Example Question #5 : Correcting Conventional And Idiomatic Usage Errors

She is as yet regarded as being the best pirate on the seven seas. 

What option best replaces the underlined portion of the sentence?

Possible Answers:

She is yet regarded as being 

As yet, she is regarded as being 

As yet, she is regarded as

She is as yet regarded as being 

She is as yet regarded as

Correct answer:

As yet, she is regarded as

Explanation:

"As yet" or "as of yet" can almost always be replaced by "yet." The only exception is when it comes at the beginning of the sentence, where it means the same thing as "so far." "Regarded as being" is a common grammar mistake. It should instead be "regarded as."

Example Question #387 : Usage Errors

Replace the underlined portion with the answer choice that results in a sentence that is clear, precise, and meets the requirements of standard written English.

The snob woman looked down on the slovenly young man, who always dressed in a disheveled manner.

Possible Answers:

The snob woman looks down on the slovenly young man

The snobby woman looked down on the slovenly young man

The snob woman looking down on the slovenly young man

The snob woman looked down to the slovenly young man

The snob woman looked down on the slovenly young man

Correct answer:

The snobby woman looked down on the slovenly young man

Explanation:

The use of "snob" as an adjective in this sentence is incorrect, as "snob" is a noun and cannot properly modify "woman." The word needs to be changed to an adjectival form. "The snobby woman looked down on the slovenly young man" is the only answer choice to appropriately use an adjective.

Example Question #5 : Correcting Conventional And Idiomatic Usage Errors

Replace the underlined portion with the answer choice that results in a sentence that is clear, precise, and meets the requirements of standard written English. One of the answer choices reproduces the underlined portion as it is written in the sentence.

I learned a lot from the woman that I talked to.

Possible Answers:

I learned a lot from the woman who I talked to.

I would learn a lot from the woman that I had talked to.

I learned a lot from the woman whom I talked to.

I learned a lot from the woman to whom I talked.

I learned a lot from the woman that I talked to.

Correct answer:

I learned a lot from the woman to whom I talked.

Explanation:

We do not end a sentence with a preposition. Also, we use the pronoun "whom" when a person is the object of the verb. Here, the woman is the object of the verb "talked".

Example Question #2 : Correcting Conventional And Idiomatic Usage Errors

Replace the underlined portion with the answer choice that results in a sentence that is clear, precise, and meets the requirements of standard written English. One of the answer choices reproduces the underlined portion as it is written in the sentence.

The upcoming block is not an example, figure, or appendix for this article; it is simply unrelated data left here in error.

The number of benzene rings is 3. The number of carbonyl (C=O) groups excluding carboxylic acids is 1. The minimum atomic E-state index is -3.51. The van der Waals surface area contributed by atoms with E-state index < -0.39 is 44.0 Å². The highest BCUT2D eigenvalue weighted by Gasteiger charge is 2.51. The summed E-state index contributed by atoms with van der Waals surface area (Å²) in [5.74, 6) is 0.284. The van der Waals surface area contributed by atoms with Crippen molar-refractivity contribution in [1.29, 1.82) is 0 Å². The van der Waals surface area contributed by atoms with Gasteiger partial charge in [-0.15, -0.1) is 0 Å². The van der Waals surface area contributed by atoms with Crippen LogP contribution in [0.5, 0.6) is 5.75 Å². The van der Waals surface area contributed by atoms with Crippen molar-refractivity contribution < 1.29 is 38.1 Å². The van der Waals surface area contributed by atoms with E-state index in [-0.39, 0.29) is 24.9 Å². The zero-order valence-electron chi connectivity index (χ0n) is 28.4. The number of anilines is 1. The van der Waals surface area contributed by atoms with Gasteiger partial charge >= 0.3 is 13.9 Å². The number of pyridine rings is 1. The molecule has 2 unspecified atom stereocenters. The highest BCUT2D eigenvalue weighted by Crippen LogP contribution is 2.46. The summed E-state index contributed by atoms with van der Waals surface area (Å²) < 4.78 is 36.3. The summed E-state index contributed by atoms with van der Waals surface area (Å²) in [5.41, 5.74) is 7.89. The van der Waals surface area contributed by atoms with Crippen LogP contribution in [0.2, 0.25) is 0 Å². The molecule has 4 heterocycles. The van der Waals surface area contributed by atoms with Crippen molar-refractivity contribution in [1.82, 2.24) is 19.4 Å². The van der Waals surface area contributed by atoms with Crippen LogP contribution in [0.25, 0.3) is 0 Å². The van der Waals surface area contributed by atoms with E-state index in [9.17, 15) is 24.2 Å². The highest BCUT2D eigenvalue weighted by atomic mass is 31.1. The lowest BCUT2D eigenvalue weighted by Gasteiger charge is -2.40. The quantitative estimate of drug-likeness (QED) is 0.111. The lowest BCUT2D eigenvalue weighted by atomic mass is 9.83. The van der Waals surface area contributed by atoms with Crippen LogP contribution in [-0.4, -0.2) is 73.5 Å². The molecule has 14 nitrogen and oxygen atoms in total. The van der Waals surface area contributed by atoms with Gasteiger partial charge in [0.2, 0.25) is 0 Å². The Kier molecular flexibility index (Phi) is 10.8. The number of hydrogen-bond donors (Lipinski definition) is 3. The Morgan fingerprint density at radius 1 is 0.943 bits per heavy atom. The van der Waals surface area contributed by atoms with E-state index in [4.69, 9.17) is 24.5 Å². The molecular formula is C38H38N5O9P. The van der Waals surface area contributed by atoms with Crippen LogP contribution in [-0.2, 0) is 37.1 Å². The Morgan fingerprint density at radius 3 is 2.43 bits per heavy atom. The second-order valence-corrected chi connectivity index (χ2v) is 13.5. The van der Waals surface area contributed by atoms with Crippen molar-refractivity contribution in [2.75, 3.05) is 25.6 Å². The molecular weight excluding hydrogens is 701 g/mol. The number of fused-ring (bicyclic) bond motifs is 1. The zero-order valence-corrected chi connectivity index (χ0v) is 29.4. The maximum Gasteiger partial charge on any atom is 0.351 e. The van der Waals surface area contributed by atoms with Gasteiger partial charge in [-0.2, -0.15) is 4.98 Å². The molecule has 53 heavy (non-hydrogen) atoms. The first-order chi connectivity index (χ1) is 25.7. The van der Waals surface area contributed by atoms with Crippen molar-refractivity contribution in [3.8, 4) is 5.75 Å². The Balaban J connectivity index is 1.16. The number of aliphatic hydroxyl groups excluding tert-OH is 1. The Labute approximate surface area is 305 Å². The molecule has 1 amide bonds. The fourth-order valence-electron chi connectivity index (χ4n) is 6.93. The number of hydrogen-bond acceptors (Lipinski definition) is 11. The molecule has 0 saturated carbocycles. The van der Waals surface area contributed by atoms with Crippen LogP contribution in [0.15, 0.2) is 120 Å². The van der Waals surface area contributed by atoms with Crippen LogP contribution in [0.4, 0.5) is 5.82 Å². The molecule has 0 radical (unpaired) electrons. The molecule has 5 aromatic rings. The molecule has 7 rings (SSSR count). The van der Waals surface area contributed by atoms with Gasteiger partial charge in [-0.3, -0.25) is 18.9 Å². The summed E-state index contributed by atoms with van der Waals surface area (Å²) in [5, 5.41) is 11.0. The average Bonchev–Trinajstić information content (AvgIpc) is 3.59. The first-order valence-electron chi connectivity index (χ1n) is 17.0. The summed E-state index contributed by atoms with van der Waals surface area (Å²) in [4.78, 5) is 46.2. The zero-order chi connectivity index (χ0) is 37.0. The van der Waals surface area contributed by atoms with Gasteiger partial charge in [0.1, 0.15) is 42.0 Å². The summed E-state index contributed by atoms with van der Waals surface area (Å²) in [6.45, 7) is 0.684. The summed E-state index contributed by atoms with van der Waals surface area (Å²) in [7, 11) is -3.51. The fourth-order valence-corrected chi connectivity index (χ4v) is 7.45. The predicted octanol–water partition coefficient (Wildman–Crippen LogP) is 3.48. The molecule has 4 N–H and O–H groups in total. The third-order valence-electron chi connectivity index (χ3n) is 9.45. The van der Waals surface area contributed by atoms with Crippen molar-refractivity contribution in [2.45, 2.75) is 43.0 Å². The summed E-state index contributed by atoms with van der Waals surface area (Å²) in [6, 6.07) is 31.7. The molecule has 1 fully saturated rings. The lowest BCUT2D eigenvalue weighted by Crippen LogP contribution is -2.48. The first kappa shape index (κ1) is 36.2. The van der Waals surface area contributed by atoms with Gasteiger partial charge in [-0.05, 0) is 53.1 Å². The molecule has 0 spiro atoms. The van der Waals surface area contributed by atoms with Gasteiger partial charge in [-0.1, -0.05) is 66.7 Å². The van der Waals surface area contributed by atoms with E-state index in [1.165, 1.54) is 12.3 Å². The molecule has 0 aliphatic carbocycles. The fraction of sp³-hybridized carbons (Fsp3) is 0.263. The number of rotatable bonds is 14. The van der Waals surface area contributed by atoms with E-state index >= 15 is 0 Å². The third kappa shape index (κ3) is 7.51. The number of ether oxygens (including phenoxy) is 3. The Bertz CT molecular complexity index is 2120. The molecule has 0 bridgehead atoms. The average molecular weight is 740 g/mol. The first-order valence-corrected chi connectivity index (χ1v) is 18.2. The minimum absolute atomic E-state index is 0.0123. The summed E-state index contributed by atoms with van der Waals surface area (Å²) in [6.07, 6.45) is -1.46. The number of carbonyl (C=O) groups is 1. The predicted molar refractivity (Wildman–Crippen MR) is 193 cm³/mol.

No matter how hard I concentrated on the question, the solution to it kept alluding me.

Possible Answers:

the solution to it kept alluding me.

the solution was kept elusive.

alluding me was the solution to it.

the solution was keeping allusive.

the solution to it kept eluding me.

Correct answer:

the solution to it kept eluding me.

Explanation:

This question deals with incorrect word choice. The correct word is elude, which means to stay out of reach. Allude means to indirectly refer to something.

Example Question #43 : Other Usage Errors

Replace the underlined portion with the answer choice that results in a sentence that is clear, precise, and meets the requirements of standard written English. One of the answer choices reproduces the underlined portion as it is written in the sentence.

The rain has a big affect on his mood.

Possible Answers:

The rain has a big effect on his mood.

On his mood, the rain is largely effecting.

(No changes to original.)

The rain affects his mood.

His mood has a big affect on the rain.

Correct answer:

The rain has a big effect on his mood.

Explanation:

Here, we need the noun “effect,” not the verb “affect.”

Example Question #3 : Correcting Conventional And Idiomatic Usage Errors

Replace the underlined portion with the answer choice that results in a sentence that is clear, precise, and meets the requirements of standard written English.

Many New Yorkers had no choice but to evacuate the area because of the imminent danger of the approaching snow storm.

Possible Answers:

because of the imminent danger from the approaching snow storm.

because of the eminent danger from the approaching snowstorm.

because of the imminent danger of the approaching snow storm.

because of the eminent danger of the approaching snow storm.

because of the imminent danger of the approaching snowstorm.

Correct answer:

because of the imminent danger of the approaching snowstorm.

Explanation:

“Imminent” means threatening or looming, while “eminent” means well-known or famous. Also, “snowstorm” is a compound word (two words put together).